CEE has long thought about using RFC5424 structured data format for its structured logging needs. However, that would have limited its ability to work with all these older (and deployed) syslog implementations. Thus, the decision was made to use text that purely resides inside the message part and, without transformation, can be used in legacy systems (with given restrictions, of course).

So now back to the question: what to implement? With this facts, I think it boils down to “both”. To use the benefits of modern-day syslog (as described above), you definitely need to implement RFC5424 and its helper RFCs (like 5425 for TLS). HOWEVER, the question remains if one should use structured data or cee-enhanced syslog. This, I have to admit, is indeed a though question.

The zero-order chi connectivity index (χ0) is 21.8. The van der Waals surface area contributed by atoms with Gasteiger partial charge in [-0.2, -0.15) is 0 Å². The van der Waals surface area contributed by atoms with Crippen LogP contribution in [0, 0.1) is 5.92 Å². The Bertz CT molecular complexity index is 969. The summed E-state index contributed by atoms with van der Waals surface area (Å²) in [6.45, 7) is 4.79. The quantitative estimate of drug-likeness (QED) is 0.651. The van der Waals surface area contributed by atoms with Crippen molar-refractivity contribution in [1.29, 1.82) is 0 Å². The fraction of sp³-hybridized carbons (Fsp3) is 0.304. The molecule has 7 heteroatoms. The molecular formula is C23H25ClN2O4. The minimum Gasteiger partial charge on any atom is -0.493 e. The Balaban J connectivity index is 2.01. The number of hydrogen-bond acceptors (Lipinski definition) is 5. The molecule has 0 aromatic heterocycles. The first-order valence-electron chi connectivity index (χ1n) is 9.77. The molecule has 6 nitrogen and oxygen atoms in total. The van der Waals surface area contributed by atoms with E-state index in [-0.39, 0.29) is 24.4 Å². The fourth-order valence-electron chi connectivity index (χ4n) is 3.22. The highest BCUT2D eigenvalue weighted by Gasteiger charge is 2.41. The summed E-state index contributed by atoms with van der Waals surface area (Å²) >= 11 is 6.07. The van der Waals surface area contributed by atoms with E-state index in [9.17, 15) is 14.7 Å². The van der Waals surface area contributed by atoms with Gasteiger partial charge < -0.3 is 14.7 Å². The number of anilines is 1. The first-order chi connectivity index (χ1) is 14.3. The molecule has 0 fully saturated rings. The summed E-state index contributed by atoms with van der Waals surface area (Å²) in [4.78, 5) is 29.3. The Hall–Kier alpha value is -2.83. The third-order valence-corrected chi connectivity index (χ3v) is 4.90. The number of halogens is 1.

My personal opinion, which can be totally wrong and is solely based on my experience (aka “gut feeling” ;)), cee-enhanced syslog sounds more promising for structured data. The main reason for this is that the format has received very good responses from major players and a lot of work is currently being done by a lot of folks driving important projects in the logging environment. There is also a lot of supporting libraries upcoming AND some of them already available. Most importantly, this effort is thightly integrated with Mitre and  it probably is not to far-fetched to assume that cee-enhanced syslog will appear on some purchasing checklists in the not so distant future. RFC5424 structured data does not have this broad backing. So while cee-enhanced syslog is a very fresh project, my personal assumption is that it will take off.